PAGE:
(Credit: Flickr / Adam Jones)
The state enterprise Solar Energy Corporation of India (SECI) issued at the beginning of the month a tender for 1,200MW of renewable power that can be used to alleviate peak demand issued on the grid, in effect mandating the use of energy storage systems (ESS).
An invitation has been issued for bids to build, own and operate renewable generating facilities and enter into 25-year power purchase agreements (PPAs) with SECI. Solar and wind (or combined or hybrid systems) must be capable of dispatching power to the grid for at least six hours each day. Off-peak energy will be provided a flat tariff payment of Rs. 2.70/kWh (US$0.038), while a separate peak tariff will be determined through ‘e-Reverse Auction’, the SECI invitation document said.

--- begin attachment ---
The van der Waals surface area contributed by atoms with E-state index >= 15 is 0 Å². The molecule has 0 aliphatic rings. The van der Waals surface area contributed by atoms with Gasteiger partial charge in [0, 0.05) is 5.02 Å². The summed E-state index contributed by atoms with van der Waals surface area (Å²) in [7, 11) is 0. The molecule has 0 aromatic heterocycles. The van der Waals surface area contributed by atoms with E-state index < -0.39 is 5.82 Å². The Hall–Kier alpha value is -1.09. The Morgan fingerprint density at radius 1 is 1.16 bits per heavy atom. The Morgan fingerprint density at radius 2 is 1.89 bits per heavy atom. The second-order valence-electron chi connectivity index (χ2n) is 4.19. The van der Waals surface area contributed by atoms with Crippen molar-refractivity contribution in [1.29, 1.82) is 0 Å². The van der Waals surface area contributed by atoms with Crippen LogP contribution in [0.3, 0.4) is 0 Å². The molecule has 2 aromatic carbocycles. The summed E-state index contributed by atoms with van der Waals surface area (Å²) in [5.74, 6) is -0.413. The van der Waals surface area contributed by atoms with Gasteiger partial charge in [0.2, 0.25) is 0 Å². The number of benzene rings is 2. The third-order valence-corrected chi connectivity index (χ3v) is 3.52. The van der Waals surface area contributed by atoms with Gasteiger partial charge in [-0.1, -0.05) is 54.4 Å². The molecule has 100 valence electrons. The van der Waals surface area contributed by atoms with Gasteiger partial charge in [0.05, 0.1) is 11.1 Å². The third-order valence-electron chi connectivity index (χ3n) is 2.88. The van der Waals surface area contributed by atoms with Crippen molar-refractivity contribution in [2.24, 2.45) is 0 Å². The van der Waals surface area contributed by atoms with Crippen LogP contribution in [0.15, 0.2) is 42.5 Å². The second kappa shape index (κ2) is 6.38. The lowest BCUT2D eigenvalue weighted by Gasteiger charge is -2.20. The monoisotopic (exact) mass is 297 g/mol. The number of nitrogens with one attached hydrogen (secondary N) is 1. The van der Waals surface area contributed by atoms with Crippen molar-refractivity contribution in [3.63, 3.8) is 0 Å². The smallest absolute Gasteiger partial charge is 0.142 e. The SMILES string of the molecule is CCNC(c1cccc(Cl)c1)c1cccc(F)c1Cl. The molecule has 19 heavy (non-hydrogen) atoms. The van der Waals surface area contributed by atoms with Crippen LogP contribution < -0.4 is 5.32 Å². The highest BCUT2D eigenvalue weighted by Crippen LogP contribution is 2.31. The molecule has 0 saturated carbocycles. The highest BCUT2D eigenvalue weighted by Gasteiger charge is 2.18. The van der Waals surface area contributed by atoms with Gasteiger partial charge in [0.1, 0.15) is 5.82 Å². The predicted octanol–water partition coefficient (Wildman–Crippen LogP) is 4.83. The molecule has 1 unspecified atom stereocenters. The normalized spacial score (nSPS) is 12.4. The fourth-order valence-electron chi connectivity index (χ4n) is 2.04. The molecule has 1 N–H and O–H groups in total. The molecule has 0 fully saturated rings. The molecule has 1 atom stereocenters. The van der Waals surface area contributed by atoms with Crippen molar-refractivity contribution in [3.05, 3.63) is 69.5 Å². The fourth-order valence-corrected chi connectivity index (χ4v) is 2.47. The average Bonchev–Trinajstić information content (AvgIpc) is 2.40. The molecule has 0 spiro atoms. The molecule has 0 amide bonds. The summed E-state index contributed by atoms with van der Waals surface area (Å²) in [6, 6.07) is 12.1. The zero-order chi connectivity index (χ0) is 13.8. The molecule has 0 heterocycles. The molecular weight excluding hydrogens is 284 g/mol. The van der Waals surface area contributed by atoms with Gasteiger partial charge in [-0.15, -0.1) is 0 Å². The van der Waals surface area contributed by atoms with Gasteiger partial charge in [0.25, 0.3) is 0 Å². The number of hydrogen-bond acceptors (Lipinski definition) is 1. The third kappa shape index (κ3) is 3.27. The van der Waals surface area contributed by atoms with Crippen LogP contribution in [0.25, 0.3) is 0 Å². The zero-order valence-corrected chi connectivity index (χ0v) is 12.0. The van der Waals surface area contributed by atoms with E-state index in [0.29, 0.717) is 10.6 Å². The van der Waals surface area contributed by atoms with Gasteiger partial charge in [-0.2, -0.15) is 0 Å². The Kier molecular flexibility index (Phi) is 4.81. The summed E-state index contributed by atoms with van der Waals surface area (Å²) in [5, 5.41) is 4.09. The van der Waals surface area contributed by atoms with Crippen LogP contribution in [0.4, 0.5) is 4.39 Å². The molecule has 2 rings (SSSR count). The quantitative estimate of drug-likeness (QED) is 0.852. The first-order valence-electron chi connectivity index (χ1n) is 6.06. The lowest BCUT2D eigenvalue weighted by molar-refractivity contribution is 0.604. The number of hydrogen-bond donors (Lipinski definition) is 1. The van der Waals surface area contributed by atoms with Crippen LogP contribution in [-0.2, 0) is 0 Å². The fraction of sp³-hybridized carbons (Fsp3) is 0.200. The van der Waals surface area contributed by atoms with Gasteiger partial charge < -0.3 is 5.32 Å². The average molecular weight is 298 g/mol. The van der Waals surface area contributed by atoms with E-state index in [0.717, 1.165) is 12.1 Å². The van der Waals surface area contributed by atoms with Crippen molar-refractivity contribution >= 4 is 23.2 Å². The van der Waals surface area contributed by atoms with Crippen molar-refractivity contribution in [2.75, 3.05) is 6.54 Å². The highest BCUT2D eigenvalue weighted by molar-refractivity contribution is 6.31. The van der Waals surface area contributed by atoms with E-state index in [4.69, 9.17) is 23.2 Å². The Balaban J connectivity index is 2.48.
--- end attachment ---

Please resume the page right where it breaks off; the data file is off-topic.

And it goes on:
As long as the six-hour peak stipulation can be met, bidders have been given flexibility to determine the technologies used, type and power rating of the ESS portion of each project and “maybe include but not be limited to” batteries, pumped storage, mechanical, chemical or “combinations thereof”.
According to SECI, while India has already installed 80GW of renewable energy and ambitious policy including the National Solar Mission will push it further ahead, the inability of renewable generators to dispatch energy to the grid at times when it is most needed is a key factor in preventing wind and solar from displacing and replacing fossil fuels.
See here to read the full story as originally published by sister title Energy-Storage.News
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